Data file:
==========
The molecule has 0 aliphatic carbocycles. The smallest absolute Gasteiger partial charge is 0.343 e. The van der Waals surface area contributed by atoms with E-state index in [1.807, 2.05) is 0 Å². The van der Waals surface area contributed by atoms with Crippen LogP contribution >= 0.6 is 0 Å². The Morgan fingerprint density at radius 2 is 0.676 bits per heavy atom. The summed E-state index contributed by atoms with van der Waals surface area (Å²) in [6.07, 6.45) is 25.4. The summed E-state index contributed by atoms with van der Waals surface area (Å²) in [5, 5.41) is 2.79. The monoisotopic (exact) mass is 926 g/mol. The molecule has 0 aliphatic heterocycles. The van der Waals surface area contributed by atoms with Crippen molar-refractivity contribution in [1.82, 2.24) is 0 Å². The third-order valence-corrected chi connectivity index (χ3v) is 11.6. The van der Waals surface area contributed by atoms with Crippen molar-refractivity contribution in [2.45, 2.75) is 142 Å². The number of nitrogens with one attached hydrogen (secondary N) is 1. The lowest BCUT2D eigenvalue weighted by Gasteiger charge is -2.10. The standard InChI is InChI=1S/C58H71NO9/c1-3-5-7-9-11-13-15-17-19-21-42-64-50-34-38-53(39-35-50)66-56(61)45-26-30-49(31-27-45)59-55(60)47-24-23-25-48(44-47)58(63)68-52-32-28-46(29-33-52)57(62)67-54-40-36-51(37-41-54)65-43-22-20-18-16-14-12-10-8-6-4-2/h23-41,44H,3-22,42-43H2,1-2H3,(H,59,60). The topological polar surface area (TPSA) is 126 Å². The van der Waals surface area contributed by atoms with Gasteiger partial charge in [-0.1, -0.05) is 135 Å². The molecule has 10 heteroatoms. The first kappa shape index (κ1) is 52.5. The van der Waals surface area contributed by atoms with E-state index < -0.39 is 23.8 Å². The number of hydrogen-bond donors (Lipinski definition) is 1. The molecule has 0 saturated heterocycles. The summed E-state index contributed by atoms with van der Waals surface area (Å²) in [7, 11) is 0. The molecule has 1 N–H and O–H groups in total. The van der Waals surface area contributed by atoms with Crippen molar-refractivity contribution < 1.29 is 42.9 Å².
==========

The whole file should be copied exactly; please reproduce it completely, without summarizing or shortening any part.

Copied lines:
The molecule has 0 aliphatic carbocycles. The smallest absolute Gasteiger partial charge is 0.343 e. The van der Waals surface area contributed by atoms with E-state index in [1.807, 2.05) is 0 Å². The van der Waals surface area contributed by atoms with Crippen LogP contribution >= 0.6 is 0 Å². The Morgan fingerprint density at radius 2 is 0.676 bits per heavy atom. The summed E-state index contributed by atoms with van der Waals surface area (Å²) in [6.07, 6.45) is 25.4. The summed E-state index contributed by atoms with van der Waals surface area (Å²) in [5, 5.41) is 2.79. The monoisotopic (exact) mass is 926 g/mol. The molecule has 0 aliphatic heterocycles. The van der Waals surface area contributed by atoms with Crippen molar-refractivity contribution in [1.82, 2.24) is 0 Å². The third-order valence-corrected chi connectivity index (χ3v) is 11.6. The van der Waals surface area contributed by atoms with Crippen molar-refractivity contribution in [2.45, 2.75) is 142 Å². The number of nitrogens with one attached hydrogen (secondary N) is 1. The lowest BCUT2D eigenvalue weighted by Gasteiger charge is -2.10. The standard InChI is InChI=1S/C58H71NO9/c1-3-5-7-9-11-13-15-17-19-21-42-64-50-34-38-53(39-35-50)66-56(61)45-26-30-49(31-27-45)59-55(60)47-24-23-25-48(44-47)58(63)68-52-32-28-46(29-33-52)57(62)67-54-40-36-51(37-41-54)65-43-22-20-18-16-14-12-10-8-6-4-2/h23-41,44H,3-22,42-43H2,1-2H3,(H,59,60). The topological polar surface area (TPSA) is 126 Å². The van der Waals surface area contributed by atoms with Gasteiger partial charge in [-0.1, -0.05) is 135 Å². The molecule has 10 heteroatoms. The first kappa shape index (κ1) is 52.5. The van der Waals surface area contributed by atoms with E-state index < -0.39 is 23.8 Å². The number of hydrogen-bond donors (Lipinski definition) is 1. The molecule has 0 saturated heterocycles. The summed E-state index contributed by atoms with van der Waals surface area (Å²) in [7, 11) is 0. The molecule has 1 N–H and O–H groups in total. The van der Waals surface area contributed by atoms with Crippen molar-refractivity contribution < 1.29 is 42.9 Å².